Many would agree that this is an outlandish conspiracy theory but it has arisen before with deadly results. In northern Nigeria in 2003, polio immunisation ground to a halt after Muslim and political leaders rejected the vaccine as being part of a sterilisation plot.

Historically, Africans and minority populations have every reason to be suspicious of Big Pharma and researchers from the developed world, after being unethically treated in studies.

In 2011, Pfizer paid out four families in Nigeria whose children had died of meningitis in a drug trial involving the experimental antibiotic Trovan, following claims that it did not first get full parental consent.

One of the worst examples in history is the “Tuskegee Study of Untreated Syphilis in the Negro Male” from 1932 to 1972 in the US. Long after treatment for syphilis had become available, African American participants were not told they had the disease, not offered treatment and were left to die or suffer debilitating harm.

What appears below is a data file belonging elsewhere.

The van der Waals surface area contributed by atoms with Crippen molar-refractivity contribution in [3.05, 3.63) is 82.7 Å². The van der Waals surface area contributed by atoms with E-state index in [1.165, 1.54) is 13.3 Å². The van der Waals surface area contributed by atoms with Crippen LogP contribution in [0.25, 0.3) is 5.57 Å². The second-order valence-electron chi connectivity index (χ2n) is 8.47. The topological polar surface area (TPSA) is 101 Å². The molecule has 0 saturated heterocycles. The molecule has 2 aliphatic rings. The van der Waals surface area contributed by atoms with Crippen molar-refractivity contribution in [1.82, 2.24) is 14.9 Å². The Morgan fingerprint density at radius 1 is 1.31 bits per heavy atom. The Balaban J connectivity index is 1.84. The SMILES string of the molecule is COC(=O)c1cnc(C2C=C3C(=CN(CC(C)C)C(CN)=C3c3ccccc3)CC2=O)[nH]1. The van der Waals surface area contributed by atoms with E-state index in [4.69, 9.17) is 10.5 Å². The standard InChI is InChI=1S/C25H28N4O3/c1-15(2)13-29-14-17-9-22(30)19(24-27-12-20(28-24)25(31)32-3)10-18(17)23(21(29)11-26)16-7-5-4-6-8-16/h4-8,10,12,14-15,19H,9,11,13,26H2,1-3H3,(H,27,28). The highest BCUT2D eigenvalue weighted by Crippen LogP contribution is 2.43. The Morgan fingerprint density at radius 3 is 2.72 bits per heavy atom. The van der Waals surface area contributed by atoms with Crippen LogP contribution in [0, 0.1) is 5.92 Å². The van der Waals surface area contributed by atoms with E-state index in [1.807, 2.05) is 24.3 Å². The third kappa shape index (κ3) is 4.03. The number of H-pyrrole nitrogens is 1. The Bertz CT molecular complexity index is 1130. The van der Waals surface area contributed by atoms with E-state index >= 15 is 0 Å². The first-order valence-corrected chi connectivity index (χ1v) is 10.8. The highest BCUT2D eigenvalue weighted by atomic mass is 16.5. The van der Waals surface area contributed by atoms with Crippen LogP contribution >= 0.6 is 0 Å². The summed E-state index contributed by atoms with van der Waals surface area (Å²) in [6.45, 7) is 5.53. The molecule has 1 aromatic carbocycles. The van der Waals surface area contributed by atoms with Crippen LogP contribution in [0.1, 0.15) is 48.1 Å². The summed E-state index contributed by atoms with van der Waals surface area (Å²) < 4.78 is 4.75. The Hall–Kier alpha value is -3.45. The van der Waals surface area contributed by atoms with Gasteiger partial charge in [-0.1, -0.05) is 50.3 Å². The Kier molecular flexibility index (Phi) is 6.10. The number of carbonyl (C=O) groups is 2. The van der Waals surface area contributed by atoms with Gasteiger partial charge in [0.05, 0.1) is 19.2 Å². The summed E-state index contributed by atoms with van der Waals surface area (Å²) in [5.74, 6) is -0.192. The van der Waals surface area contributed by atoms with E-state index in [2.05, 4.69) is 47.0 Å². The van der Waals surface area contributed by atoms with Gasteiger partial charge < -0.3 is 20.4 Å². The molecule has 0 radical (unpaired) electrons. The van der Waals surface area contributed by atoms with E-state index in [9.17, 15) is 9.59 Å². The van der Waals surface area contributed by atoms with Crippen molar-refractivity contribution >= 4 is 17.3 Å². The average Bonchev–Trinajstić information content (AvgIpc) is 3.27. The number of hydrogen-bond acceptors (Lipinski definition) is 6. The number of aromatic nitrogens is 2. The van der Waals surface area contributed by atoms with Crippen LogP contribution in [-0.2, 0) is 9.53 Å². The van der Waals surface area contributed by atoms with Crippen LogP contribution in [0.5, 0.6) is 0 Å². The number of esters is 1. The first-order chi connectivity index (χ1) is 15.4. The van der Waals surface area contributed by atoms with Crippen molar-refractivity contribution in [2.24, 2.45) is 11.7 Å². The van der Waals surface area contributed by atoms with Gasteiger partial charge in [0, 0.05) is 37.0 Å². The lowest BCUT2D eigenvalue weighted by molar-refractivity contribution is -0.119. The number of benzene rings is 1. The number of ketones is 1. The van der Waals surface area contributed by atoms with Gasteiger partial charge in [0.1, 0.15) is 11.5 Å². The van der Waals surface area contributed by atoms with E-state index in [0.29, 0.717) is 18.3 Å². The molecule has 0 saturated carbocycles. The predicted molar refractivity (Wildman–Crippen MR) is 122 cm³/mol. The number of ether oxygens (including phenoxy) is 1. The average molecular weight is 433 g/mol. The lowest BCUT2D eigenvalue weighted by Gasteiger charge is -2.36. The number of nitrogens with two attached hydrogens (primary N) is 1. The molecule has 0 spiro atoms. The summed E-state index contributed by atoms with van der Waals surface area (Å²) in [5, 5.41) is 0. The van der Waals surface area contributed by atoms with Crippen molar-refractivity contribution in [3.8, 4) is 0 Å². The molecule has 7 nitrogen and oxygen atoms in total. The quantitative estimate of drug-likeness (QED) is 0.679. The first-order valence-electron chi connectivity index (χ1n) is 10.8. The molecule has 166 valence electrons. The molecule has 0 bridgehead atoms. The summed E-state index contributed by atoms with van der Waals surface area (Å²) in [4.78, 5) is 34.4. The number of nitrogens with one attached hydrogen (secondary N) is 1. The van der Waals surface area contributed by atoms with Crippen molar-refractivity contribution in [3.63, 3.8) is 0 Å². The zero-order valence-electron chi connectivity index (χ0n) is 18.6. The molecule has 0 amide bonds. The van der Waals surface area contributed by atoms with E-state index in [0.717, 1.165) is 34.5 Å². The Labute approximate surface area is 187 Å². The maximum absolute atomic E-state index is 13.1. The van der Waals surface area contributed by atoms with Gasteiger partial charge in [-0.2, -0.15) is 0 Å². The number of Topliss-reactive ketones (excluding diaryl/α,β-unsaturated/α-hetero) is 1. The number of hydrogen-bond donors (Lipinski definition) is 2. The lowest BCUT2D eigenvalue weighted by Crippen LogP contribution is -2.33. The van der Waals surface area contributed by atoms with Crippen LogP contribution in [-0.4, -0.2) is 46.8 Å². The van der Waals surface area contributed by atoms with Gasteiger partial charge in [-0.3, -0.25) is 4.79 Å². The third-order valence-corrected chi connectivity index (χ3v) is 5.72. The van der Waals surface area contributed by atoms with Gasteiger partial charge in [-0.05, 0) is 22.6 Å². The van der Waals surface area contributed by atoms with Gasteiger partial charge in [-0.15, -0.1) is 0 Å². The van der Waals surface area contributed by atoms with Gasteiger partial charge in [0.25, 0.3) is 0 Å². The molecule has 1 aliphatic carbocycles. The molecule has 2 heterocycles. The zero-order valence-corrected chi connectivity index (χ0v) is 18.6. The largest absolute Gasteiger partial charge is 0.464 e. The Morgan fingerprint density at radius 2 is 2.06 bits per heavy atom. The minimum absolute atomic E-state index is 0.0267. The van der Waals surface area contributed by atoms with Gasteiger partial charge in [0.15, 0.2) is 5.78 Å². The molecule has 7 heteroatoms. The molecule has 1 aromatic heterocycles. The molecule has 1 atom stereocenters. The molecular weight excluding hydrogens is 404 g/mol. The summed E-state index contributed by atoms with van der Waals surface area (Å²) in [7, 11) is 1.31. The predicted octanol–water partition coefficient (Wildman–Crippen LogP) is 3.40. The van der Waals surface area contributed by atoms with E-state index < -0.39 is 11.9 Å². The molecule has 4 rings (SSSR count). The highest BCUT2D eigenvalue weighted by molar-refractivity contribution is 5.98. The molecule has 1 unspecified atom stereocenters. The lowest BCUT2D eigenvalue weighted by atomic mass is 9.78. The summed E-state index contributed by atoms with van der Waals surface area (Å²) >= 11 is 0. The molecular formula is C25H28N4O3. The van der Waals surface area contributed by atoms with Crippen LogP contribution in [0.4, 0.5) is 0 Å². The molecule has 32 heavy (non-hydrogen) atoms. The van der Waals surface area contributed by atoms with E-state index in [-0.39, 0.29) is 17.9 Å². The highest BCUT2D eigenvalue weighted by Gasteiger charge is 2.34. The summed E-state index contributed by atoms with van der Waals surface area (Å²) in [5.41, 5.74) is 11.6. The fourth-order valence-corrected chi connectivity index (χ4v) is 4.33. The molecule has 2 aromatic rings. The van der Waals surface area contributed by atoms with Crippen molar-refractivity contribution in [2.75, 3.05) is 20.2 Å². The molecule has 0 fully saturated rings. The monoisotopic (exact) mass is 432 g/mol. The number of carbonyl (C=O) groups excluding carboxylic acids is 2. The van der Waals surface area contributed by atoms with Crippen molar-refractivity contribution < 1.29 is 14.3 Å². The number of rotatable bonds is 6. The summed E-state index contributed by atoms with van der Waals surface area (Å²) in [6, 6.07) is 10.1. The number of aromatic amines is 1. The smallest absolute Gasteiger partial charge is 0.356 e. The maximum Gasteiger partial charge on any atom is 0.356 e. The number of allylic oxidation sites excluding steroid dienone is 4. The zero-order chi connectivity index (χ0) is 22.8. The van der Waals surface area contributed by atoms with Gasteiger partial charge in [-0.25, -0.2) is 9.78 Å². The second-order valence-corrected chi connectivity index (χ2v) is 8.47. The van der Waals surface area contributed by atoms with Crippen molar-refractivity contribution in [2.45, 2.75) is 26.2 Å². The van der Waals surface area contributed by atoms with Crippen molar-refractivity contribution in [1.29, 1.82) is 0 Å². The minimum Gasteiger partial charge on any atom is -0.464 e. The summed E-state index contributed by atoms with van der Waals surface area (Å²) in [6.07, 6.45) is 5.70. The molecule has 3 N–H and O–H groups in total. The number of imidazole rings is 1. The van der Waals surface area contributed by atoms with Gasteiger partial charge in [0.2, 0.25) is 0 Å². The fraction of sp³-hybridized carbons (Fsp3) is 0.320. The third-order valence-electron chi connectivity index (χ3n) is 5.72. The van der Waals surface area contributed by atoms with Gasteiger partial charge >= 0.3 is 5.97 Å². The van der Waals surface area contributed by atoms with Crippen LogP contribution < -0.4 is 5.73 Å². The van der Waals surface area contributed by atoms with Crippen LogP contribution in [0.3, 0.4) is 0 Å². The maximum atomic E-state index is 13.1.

This legacy of suspicion lingers on with vaccines. More than a third of black adults surveyed in a poll in the US said they “probably or definitely would not” get a Covid-19 vaccine, while 71% of the broader public said they would, the Kaiser Family Foundation reported last month.

8: 5G Wi-Fi and microchips along with fake news

Let’s be clear: the Covid-19 vaccine does not contain a microchip that Bill Gates will use to track people, and 5G Wi-Fi is not linked to the spread of the virus. In KwaZulu-Natal three cellphone towers were burnt down, apparently on the basis of such fears.

Conspiracy theories spread like wildfire on social media, as platforms like Twitter show.

The information void at the beginning of the pandemic – combined with all the additional time people had for surfing the internet during global lockdowns – fanned the flames. So did uninformed micro-influencers and idle celebs, whose concerns have been systematically stoked by anti-vax campaigners.